Wednesday, July 30, 2008

HR 6193 Status Update 7-28-08

Well, it took just one month, but the House Homeland Security Committee finally completed its report on HR 6193. The committee report (House Report 110-779) and the amended bill are now available for review on the Library of Congress web site. Now we can see what changes have been made to the Improving Public Access to Documents Act of 2008


Since I have already reviewed the bill in depth (see: “Analysis - Improving Public Access to Documents Act of 2008”) we can look at the significant changes to the bill. I say significant because the vast majority of changes are editorial in nature. These changes are of interest to scholars and lawyers arguing cases in the appellate court system.


Changes in HR 6193


There are two significant changes:


  • Change in the implementation schedule from 180 days to one year {Section 210F(b)}.
  • Added ‘protecting national security’ as on of the requirements of the new program {Section 210F(b)(3)}.


The changes in the implementation schedule are a realistic appraisal of the time necessary to take a new regulation through the writing and approval process. This is especially true when the legislation requires that the Archivist of the United States is to be ‘consulted’ with during the development of the regulation.


The inclusion of ‘national security’ corrects an apparent oversight in the original wording of the bill. Allowing for a national security reason to protect information would seem to be a no-brainer except that there is already a procedure for protecting ‘national security’ documents, the standard document classification system.


Protecting CVI


As I pointed out in an earlier blog (see: “Revise HR 6193”) there is no specific exemption in this legislation for protecting Chemical-terrorism Vulnerability Information from disclosure in a Freedom of Information Act action. CVI information should be protected under Section 210F(b)(3);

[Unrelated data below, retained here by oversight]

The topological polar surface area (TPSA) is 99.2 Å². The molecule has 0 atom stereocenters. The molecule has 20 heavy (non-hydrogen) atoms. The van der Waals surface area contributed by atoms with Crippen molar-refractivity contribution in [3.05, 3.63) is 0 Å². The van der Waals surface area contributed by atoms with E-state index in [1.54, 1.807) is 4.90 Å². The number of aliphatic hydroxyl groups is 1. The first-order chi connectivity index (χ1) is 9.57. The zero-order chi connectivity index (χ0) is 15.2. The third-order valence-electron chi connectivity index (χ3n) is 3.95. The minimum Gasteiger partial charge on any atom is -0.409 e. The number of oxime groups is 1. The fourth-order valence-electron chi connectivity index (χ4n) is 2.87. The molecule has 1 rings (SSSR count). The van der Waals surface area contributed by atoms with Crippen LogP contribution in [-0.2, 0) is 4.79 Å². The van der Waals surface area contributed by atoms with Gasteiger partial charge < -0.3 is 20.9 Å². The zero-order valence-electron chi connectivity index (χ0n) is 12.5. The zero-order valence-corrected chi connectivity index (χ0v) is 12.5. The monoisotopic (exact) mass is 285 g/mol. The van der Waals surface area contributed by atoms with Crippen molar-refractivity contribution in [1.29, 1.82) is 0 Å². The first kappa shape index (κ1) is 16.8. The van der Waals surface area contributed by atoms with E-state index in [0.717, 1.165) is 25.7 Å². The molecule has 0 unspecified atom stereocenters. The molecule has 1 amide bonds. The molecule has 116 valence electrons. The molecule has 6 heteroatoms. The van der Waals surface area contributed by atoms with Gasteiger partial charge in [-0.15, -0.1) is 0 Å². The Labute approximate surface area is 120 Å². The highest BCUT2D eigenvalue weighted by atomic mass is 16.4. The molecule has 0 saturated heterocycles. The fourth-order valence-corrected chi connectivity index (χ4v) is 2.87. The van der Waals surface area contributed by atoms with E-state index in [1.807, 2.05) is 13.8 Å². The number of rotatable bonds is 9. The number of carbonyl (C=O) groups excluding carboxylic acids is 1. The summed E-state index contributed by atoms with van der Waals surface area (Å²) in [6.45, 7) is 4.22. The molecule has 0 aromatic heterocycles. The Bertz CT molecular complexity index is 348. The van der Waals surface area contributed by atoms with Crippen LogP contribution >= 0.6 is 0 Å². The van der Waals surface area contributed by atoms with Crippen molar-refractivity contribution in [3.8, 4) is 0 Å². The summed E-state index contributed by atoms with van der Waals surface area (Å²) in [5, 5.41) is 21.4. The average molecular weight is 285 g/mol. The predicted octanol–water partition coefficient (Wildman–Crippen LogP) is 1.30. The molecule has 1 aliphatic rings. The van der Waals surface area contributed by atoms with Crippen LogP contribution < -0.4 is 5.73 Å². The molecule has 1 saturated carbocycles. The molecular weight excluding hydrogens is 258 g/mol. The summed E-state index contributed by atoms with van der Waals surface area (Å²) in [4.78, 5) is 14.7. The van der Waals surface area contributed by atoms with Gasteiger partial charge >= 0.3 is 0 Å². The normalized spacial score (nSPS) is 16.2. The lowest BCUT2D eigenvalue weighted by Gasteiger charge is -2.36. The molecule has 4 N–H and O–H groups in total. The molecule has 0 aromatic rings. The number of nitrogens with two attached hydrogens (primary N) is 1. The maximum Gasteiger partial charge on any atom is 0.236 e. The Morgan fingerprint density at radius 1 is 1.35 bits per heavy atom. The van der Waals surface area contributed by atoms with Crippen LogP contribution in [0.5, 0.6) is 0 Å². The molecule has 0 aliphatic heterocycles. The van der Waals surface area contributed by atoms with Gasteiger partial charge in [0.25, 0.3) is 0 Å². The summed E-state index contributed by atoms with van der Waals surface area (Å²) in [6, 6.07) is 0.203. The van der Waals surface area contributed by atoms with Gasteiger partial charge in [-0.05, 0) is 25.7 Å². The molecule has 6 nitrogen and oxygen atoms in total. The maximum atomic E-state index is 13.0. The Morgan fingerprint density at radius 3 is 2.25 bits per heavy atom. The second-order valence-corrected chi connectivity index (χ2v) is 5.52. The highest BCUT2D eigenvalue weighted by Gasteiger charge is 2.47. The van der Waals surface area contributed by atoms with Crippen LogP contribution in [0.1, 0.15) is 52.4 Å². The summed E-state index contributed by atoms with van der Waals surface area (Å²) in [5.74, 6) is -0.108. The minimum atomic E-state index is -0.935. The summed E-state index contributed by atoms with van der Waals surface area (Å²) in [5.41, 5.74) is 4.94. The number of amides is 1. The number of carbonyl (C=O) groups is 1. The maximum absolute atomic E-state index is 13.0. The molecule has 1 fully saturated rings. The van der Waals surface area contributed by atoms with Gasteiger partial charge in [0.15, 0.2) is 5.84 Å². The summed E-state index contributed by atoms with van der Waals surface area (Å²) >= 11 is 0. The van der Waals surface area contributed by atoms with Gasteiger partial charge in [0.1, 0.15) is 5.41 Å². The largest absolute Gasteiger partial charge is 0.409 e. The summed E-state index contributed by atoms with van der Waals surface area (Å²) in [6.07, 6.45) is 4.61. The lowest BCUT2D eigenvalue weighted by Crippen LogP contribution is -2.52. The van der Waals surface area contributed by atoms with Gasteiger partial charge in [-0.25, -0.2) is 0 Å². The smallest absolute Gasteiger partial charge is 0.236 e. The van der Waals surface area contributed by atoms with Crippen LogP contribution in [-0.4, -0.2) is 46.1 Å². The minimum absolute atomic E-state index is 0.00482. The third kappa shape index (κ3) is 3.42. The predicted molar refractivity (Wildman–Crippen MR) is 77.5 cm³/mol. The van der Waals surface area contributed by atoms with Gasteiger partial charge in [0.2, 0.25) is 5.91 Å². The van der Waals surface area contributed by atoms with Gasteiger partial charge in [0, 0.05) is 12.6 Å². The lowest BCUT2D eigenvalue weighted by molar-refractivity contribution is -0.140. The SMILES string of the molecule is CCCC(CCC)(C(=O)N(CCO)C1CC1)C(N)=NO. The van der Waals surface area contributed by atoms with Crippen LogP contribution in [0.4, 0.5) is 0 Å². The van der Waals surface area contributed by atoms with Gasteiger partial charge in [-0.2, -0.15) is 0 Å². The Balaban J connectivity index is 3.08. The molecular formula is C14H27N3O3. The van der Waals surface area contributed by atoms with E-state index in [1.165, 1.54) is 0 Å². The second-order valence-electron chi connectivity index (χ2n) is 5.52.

• “(3) ensure that such policies, procedures, and programs protect the national security as well as the information privacy rights and legal rights of United States persons pursuant to all applicable law and policy, including the privacy guidelines for the information sharing environment established pursuant to section 1016 of the Intelligence Reform and Terrorism Prevention Act of 2004 (6 U.S.C. 485), as appropriate;”

The purpose of the regulations required under this act is to maximize disclosure of information. According to Section 210F(a)


  • The Secretary shall develop and administer policies, procedures, and programs within the Department to implement the controlled unclassified information framework to standardize the use of controlled unclassified markings on, and to maximize the disclosure to the public of, homeland security information, terrorism information, weapons of mass destruction information, and other information within the scope of the information sharing environment established under section 1016 of the Intelligence Reform and Terrorism Prevention Act of 2004 (6 U.S.C. 485) that must be disseminated to prevent and to collectively respond to acts of terrorism” (emphasis added).

Given these conflicting requirements, I would be much more comfortable with the delineation of a specific exemption from the general public disclosure of CVI in the legislation. In keeping with the information sharing aspects of this legislation (a process that I generally support) there should also be explicit requirements for sharing of CVI information with the local emergency response community and facility personnel.


Modifications to HR 6193


I see nothing in the amended version of HR 6193 that would cause me to change the suggested modifications to this legislation that I noted in my earlier blog. I would like to reiterate those recommendations here.


The modifications to HR 6193 should include:


  • An acknowledgement that CVI information is fundamentally different than intelligence information.
  • DHS should be required to develop a proactive plan for sharing CVI information with local emergency planning and response personnel.
  • High-risk chemical facilities should be required to develop a proactive plan for sharing CVI information with employees and security personnel.
  • The FOAI provisions of Section 210F(d) need to be revised to explicitly limit the types of CVI that may be considered releasable under FOAI requests.


I understand the government’s inclination to secrecy. No one wants to be the person that lets out information that aids a terrorist in the planning and execution of an attack on this country. Once information is publicly released, it can never be contained. With that as a given, it is much easier to error on the side of secrecy. Unfortunately, that inclination is counter productive in the long run and it foster’s an us-vs-them mentality between the government and various activist groups.


Unfortunately, this legislation is making it’s appearance late in the legislative season. The chances of it making its way to the floor of the House and through the Senate during this election shortened session are slim at best.

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